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Tributes for ‘master’ of the lens

Tributes are pouring in for Ron Redfern, a photographer with a strong connection to Wairarapa who left behind an 80-year-long legacy when he died on May 28 at the age of 92.

He is recognised as one of New Zealand’s “greats” for his award-winning images and pioneering work in the commercial film and digital fields, with the New Zealand Journal of Photography noting the “strong elements of pictorialism, a strong sense of composition, and mastery over black and white” in his work.

Born and raised in Lower Hutt, Ron first picked up a Kodak Box Brownie camera at age 14 and developed his skills on a Leica with two 500-watt floodlights at Elite Studios one year later.

“I would stand in the street and take photos of people as they walked towards me,” he recalled of this time.

“I’d give them my card, and they’d come into the studio and buy the photo.”

His daughter Darlya Redfern said that in his 20s, Ron became a member of the Wellington Camera Club, where he learned about composition and which he credited for enabling his passion for and success in landscape photography.

In the early 1950s, he worked as chief photographer at the former Department of Scientific and Industrial Research [DSIR], where, after three weeks, he was commissioned to film a colour movie at White Island.

Four years later, Redfern left DSIR and worked as a studio manager at Gorden H Burt’s studio, which had been established in the 1920s.

He was the first in Wellington to process colour negatives and print in colour.

After opening Redfern Studios on Lampton Quay in the 1960s, his assignments included capturing the All Blacks, the British High Commission, and the New Zealand Airways Commission, and taking award-winning photos for Resene paint that are still used today.
“Ron enjoyed a wide and varied customer base, often travelling on assignments around New Zealand and the Pacific, capturing some pivotal moments in history,” Darlya Redfern said.

“He had amazing stories and photographed all sorts of New Zealand sports stars, including Sir Richard Hadley and Grant Fox.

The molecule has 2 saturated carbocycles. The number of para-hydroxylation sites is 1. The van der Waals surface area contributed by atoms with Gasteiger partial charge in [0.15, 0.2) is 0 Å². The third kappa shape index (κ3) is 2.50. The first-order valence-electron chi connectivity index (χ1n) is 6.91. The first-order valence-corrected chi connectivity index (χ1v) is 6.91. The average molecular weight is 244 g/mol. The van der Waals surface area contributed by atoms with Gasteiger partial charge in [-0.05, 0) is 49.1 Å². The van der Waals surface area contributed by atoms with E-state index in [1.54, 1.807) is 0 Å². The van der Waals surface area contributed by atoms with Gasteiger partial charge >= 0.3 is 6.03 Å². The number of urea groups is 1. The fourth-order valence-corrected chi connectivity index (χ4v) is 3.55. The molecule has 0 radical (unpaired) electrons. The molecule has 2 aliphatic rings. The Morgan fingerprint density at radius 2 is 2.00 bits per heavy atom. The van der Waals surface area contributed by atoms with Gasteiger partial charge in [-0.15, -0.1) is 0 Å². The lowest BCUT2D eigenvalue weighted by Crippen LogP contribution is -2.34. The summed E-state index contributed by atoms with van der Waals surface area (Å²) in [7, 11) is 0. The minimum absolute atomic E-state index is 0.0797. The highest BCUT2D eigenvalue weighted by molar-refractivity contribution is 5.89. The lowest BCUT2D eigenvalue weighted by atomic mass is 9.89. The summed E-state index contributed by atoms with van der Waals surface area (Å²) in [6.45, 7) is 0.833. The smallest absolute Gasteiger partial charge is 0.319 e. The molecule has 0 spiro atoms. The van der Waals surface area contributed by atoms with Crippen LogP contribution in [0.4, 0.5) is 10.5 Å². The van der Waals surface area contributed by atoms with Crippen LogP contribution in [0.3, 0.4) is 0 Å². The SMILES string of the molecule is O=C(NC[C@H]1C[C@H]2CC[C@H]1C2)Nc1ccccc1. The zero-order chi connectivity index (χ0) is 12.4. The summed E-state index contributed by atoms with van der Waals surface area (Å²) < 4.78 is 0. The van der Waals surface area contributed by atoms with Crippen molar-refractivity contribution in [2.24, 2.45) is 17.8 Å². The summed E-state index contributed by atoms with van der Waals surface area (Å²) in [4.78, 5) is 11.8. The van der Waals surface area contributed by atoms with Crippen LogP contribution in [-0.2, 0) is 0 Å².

“He was even asked by invitation to capture Prince Charles when he came to New Zealand in 1994.”

He also led Spectrum Studios, a collaboration with top photographers Ans Westra, Peter Bush, Brian Brake, and Ronald Woolf.

He continued his career into his 80s, tutoring at Wellington Polytechnic and serving as president for the New Zealand Institute of Professional Photography, organising numerous competitions and exhibitions.

Finally, he moved to Masterton in 2009, where he finished his working life and was commissioned by Property Brokers to photograph real estate.

“In Wairarapa he would see a photograph, write down the time and come back when the lighting conditions were perfect,” Darlya said.

“He earned the accolade as a ‘Master of Photography’, and he didn’t do things by halves.

“In many areas of photography, Ron was a pioneer – he would often take the road less travelled.

“I hope his legacy will be enjoyed by future generations of photographers, but I believe his enduring legacy is yet to come.”

Photographer Martin Stewart – a mentee and friend of Ron – remembered being “absolutely blown away” on a college photography club visit to Redfern Studios.

“There were beautiful, low light, misty landscapes, stunning commercial images from the oil industry, and some trendy photos of fashion models,” Stewart said.

“I was so inspired I went back to Redfern Studios and asked ‘Mr Redfern’ if I could work after school for him.

“He agreed, and that was life-changing.
“His inspiration and tuition have changed my life, and I have had a successful 45-year career in photography, thanks to him in no small part.”

Professional photographer Nick Servian, who knew Ron for 47 years, recalled him as an excellent photographer and businessman.

“I remember he was very welcoming,” Servian said, and when – in 1979 – his photography business KE Niven Ltd [with partners Michael Overend, Barry Way] merged with Redfern’s to form Wellington-based photography and art studio called Spectrum, “we grew to become the biggest photography and art studio, and our prowess became known all over the country”.

Photographer Simon Woolf said that although Redfern was fairly known outside of the industry, his photography and campaigns were instantly recognisable to those who worked in the field.
“Ron was a full package person and a wonderful person in so many ways,” he said.
“Our craft and industry are mourning his loss big time.”

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